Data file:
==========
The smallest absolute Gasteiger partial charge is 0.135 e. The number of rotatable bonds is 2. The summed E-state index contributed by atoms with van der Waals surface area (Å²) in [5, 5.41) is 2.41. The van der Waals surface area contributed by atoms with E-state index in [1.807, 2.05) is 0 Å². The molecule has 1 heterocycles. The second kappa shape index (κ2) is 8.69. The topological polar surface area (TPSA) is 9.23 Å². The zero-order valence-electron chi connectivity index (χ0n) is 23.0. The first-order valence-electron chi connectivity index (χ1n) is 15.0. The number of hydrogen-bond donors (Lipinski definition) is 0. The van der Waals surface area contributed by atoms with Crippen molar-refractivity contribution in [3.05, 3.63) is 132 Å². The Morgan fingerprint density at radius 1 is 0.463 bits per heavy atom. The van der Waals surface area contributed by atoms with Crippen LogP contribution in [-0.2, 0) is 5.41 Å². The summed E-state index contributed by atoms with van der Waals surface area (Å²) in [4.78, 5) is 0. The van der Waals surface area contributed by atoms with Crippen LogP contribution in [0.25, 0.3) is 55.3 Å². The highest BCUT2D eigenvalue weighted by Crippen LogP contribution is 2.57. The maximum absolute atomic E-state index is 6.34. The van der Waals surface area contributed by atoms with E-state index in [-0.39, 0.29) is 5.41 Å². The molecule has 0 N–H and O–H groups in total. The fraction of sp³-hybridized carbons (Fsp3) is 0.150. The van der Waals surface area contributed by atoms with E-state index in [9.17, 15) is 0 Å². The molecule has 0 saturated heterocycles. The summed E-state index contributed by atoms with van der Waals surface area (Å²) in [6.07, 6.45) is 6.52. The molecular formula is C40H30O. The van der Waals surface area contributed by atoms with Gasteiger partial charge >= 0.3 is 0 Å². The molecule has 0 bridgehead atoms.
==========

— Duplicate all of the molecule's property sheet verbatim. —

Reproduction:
The smallest absolute Gasteiger partial charge is 0.135 e. The number of rotatable bonds is 2. The summed E-state index contributed by atoms with van der Waals surface area (Å²) in [5, 5.41) is 2.41. The van der Waals surface area contributed by atoms with E-state index in [1.807, 2.05) is 0 Å². The molecule has 1 heterocycles. The second kappa shape index (κ2) is 8.69. The topological polar surface area (TPSA) is 9.23 Å². The zero-order valence-electron chi connectivity index (χ0n) is 23.0. The first-order valence-electron chi connectivity index (χ1n) is 15.0. The number of hydrogen-bond donors (Lipinski definition) is 0. The van der Waals surface area contributed by atoms with Crippen molar-refractivity contribution in [3.05, 3.63) is 132 Å². The Morgan fingerprint density at radius 1 is 0.463 bits per heavy atom. The van der Waals surface area contributed by atoms with Crippen LogP contribution in [-0.2, 0) is 5.41 Å². The summed E-state index contributed by atoms with van der Waals surface area (Å²) in [4.78, 5) is 0. The van der Waals surface area contributed by atoms with Crippen LogP contribution in [0.25, 0.3) is 55.3 Å². The highest BCUT2D eigenvalue weighted by Crippen LogP contribution is 2.57. The maximum absolute atomic E-state index is 6.34. The van der Waals surface area contributed by atoms with E-state index in [-0.39, 0.29) is 5.41 Å². The molecule has 0 N–H and O–H groups in total. The fraction of sp³-hybridized carbons (Fsp3) is 0.150. The van der Waals surface area contributed by atoms with E-state index in [9.17, 15) is 0 Å². The molecule has 0 saturated heterocycles. The summed E-state index contributed by atoms with van der Waals surface area (Å²) in [6.07, 6.45) is 6.52. The molecular formula is C40H30O. The van der Waals surface area contributed by atoms with Gasteiger partial charge >= 0.3 is 0 Å². The molecule has 0 bridgehead atoms.